ST. CHARLES COUNTY, Mo. (KMOV.com) -- Katie Willis loves what she does. As an employee of the St. Charles County Humane Services Division, she works to find permanent homes for dogs and cats in the county. And they've been really successful during this pandemic.
“We actually had an overwhelming response for new fosters, so it got the animals out of the shelter and into homes instead of sitting in a kennel,” she said. “It's really much better for them.”
But in March, Willis was away from the job she loves for most of the month. She became sick and tested positive for COVID-19.
“The worst part of when I knew I was really sick was when I was just feeding my dogs at home and I almost fainted,” she said.
Willis describes her case as mild, and now that she's recovered and back to work, she's not just helping animals, but also helping humans.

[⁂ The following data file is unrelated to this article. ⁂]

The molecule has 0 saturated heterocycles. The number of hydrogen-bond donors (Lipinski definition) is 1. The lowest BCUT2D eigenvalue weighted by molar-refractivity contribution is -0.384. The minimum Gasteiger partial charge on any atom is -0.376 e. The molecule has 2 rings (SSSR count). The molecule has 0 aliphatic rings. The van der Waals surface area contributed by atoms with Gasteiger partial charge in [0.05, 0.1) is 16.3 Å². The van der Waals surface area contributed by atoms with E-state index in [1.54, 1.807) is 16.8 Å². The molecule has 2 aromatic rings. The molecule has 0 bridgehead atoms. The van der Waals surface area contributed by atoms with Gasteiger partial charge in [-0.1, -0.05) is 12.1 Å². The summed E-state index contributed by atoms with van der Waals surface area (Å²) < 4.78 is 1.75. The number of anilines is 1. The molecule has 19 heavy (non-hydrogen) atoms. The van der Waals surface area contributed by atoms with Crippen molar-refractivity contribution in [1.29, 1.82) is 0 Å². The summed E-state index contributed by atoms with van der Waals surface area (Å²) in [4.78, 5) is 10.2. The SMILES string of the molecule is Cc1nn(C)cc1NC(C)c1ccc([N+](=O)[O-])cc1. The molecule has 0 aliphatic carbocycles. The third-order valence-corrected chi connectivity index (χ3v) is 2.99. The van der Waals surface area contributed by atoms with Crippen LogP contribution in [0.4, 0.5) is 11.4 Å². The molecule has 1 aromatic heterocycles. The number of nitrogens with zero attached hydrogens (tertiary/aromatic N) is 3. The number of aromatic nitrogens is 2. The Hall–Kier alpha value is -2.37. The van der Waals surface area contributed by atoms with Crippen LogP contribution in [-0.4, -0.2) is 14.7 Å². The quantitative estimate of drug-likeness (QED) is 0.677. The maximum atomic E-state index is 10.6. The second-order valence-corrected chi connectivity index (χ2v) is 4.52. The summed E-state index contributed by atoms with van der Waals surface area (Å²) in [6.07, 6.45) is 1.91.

“My doctor called me and said, ‘Would you be interested in giving plasma to help other patients?’ I said, ‘Of course, yes,” Willis recalled. “I'm all about the community and I like helping people. I was raised that way and like giving back, so I said I'd do what I could do.”
She says the process was fairly painless and, in all, took a couple hours of her time.
“It feels like you're helping other people, which is a really cool thing during this. Because you're so sick and other people are so sick and they're actually getting better with the plasma, so it's kind of cool,” Willis said.
If you're interested in becoming a plasma donor, you can do so at Washington University School of Medicine and at Mercy Hospital.